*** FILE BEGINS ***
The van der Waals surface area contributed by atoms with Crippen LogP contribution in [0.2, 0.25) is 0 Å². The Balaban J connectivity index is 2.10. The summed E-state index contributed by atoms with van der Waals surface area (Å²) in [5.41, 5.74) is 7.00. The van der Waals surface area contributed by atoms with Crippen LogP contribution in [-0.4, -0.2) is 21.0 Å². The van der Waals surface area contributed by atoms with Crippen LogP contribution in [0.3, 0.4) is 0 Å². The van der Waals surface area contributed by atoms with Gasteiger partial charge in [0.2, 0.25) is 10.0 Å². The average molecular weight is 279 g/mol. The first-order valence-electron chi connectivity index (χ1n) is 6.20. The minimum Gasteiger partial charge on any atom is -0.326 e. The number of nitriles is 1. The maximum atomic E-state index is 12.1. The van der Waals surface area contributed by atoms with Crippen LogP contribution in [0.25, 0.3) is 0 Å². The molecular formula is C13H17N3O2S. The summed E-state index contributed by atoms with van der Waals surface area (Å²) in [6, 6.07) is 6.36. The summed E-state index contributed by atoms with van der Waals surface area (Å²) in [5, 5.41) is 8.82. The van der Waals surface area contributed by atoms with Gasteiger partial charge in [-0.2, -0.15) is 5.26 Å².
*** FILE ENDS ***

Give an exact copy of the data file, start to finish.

The van der Waals surface area contributed by atoms with Crippen LogP contribution in [0.2, 0.25) is 0 Å². The Balaban J connectivity index is 2.10. The summed E-state index contributed by atoms with van der Waals surface area (Å²) in [5.41, 5.74) is 7.00. The van der Waals surface area contributed by atoms with Crippen LogP contribution in [-0.4, -0.2) is 21.0 Å². The van der Waals surface area contributed by atoms with Crippen LogP contribution in [0.3, 0.4) is 0 Å². The van der Waals surface area contributed by atoms with Gasteiger partial charge in [0.2, 0.25) is 10.0 Å². The average molecular weight is 279 g/mol. The first-order valence-electron chi connectivity index (χ1n) is 6.20. The minimum Gasteiger partial charge on any atom is -0.326 e. The number of nitriles is 1. The maximum atomic E-state index is 12.1. The van der Waals surface area contributed by atoms with Crippen LogP contribution in [0.25, 0.3) is 0 Å². The molecular formula is C13H17N3O2S. The summed E-state index contributed by atoms with van der Waals surface area (Å²) in [6, 6.07) is 6.36. The summed E-state index contributed by atoms with van der Waals surface area (Å²) in [5, 5.41) is 8.82. The van der Waals surface area contributed by atoms with Gasteiger partial charge in [-0.2, -0.15) is 5.26 Å².